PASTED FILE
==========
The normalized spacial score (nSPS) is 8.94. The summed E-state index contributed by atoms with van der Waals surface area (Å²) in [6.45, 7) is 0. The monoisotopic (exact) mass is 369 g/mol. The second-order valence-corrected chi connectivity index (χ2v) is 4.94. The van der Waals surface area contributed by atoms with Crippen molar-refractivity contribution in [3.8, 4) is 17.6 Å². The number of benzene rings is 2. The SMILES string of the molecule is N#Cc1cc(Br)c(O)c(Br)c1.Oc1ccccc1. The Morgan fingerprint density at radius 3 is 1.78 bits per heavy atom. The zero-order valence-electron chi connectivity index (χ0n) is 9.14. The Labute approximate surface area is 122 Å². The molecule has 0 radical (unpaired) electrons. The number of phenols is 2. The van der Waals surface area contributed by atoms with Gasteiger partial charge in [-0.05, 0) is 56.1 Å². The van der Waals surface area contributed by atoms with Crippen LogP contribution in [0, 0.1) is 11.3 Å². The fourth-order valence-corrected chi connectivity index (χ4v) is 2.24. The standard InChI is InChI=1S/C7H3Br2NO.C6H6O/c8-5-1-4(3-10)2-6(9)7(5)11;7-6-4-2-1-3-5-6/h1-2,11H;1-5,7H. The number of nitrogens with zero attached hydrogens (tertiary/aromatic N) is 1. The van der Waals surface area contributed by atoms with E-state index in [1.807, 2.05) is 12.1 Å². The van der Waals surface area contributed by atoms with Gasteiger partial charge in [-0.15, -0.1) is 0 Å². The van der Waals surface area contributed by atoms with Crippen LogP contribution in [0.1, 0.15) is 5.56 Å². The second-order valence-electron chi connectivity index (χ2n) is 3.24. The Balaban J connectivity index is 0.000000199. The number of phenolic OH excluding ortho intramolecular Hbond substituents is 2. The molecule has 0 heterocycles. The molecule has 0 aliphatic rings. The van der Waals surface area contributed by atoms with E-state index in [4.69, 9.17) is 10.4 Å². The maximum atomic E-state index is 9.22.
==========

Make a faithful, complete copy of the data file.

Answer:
The normalized spacial score (nSPS) is 8.94. The summed E-state index contributed by atoms with van der Waals surface area (Å²) in [6.45, 7) is 0. The monoisotopic (exact) mass is 369 g/mol. The second-order valence-corrected chi connectivity index (χ2v) is 4.94. The van der Waals surface area contributed by atoms with Crippen molar-refractivity contribution in [3.8, 4) is 17.6 Å². The number of benzene rings is 2. The SMILES string of the molecule is N#Cc1cc(Br)c(O)c(Br)c1.Oc1ccccc1. The Morgan fingerprint density at radius 3 is 1.78 bits per heavy atom. The zero-order valence-electron chi connectivity index (χ0n) is 9.14. The Labute approximate surface area is 122 Å². The molecule has 0 radical (unpaired) electrons. The number of phenols is 2. The van der Waals surface area contributed by atoms with Gasteiger partial charge in [-0.05, 0) is 56.1 Å². The van der Waals surface area contributed by atoms with Crippen LogP contribution in [0, 0.1) is 11.3 Å². The fourth-order valence-corrected chi connectivity index (χ4v) is 2.24. The standard InChI is InChI=1S/C7H3Br2NO.C6H6O/c8-5-1-4(3-10)2-6(9)7(5)11;7-6-4-2-1-3-5-6/h1-2,11H;1-5,7H. The number of nitrogens with zero attached hydrogens (tertiary/aromatic N) is 1. The van der Waals surface area contributed by atoms with E-state index in [1.807, 2.05) is 12.1 Å². The van der Waals surface area contributed by atoms with Gasteiger partial charge in [-0.15, -0.1) is 0 Å². The van der Waals surface area contributed by atoms with Crippen LogP contribution in [0.1, 0.15) is 5.56 Å². The second-order valence-electron chi connectivity index (χ2n) is 3.24. The Balaban J connectivity index is 0.000000199. The number of phenolic OH excluding ortho intramolecular Hbond substituents is 2. The molecule has 0 heterocycles. The molecule has 0 aliphatic rings. The van der Waals surface area contributed by atoms with E-state index in [4.69, 9.17) is 10.4 Å². The maximum atomic E-state index is 9.22.